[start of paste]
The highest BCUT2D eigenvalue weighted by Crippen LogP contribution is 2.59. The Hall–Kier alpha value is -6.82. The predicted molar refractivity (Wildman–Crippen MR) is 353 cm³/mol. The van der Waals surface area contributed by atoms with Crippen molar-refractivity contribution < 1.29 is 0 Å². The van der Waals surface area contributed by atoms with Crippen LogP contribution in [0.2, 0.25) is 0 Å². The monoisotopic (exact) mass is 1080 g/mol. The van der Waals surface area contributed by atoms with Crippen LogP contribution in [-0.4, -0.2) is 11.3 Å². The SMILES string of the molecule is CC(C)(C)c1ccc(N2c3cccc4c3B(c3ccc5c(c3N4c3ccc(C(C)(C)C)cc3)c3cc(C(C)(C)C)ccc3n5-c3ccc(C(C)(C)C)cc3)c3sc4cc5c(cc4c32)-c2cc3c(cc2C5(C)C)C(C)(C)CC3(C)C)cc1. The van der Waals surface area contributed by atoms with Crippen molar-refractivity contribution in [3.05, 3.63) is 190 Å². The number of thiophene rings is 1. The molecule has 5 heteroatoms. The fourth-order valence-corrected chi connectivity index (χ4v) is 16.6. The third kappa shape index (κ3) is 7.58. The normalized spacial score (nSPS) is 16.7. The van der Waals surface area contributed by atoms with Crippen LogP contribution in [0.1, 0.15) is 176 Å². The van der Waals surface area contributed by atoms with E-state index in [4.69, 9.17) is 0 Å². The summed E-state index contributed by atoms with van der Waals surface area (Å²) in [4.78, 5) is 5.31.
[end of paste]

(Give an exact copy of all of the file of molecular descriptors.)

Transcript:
The highest BCUT2D eigenvalue weighted by Crippen LogP contribution is 2.59. The Hall–Kier alpha value is -6.82. The predicted molar refractivity (Wildman–Crippen MR) is 353 cm³/mol. The van der Waals surface area contributed by atoms with Crippen molar-refractivity contribution < 1.29 is 0 Å². The van der Waals surface area contributed by atoms with Crippen LogP contribution in [0.2, 0.25) is 0 Å². The monoisotopic (exact) mass is 1080 g/mol. The van der Waals surface area contributed by atoms with Crippen LogP contribution in [-0.4, -0.2) is 11.3 Å². The SMILES string of the molecule is CC(C)(C)c1ccc(N2c3cccc4c3B(c3ccc5c(c3N4c3ccc(C(C)(C)C)cc3)c3cc(C(C)(C)C)ccc3n5-c3ccc(C(C)(C)C)cc3)c3sc4cc5c(cc4c32)-c2cc3c(cc2C5(C)C)C(C)(C)CC3(C)C)cc1. The van der Waals surface area contributed by atoms with Crippen molar-refractivity contribution in [3.05, 3.63) is 190 Å². The number of thiophene rings is 1. The molecule has 5 heteroatoms. The fourth-order valence-corrected chi connectivity index (χ4v) is 16.6. The third kappa shape index (κ3) is 7.58. The normalized spacial score (nSPS) is 16.7. The van der Waals surface area contributed by atoms with Crippen LogP contribution in [0.1, 0.15) is 176 Å². The van der Waals surface area contributed by atoms with E-state index in [4.69, 9.17) is 0 Å². The summed E-state index contributed by atoms with van der Waals surface area (Å²) in [4.78, 5) is 5.31.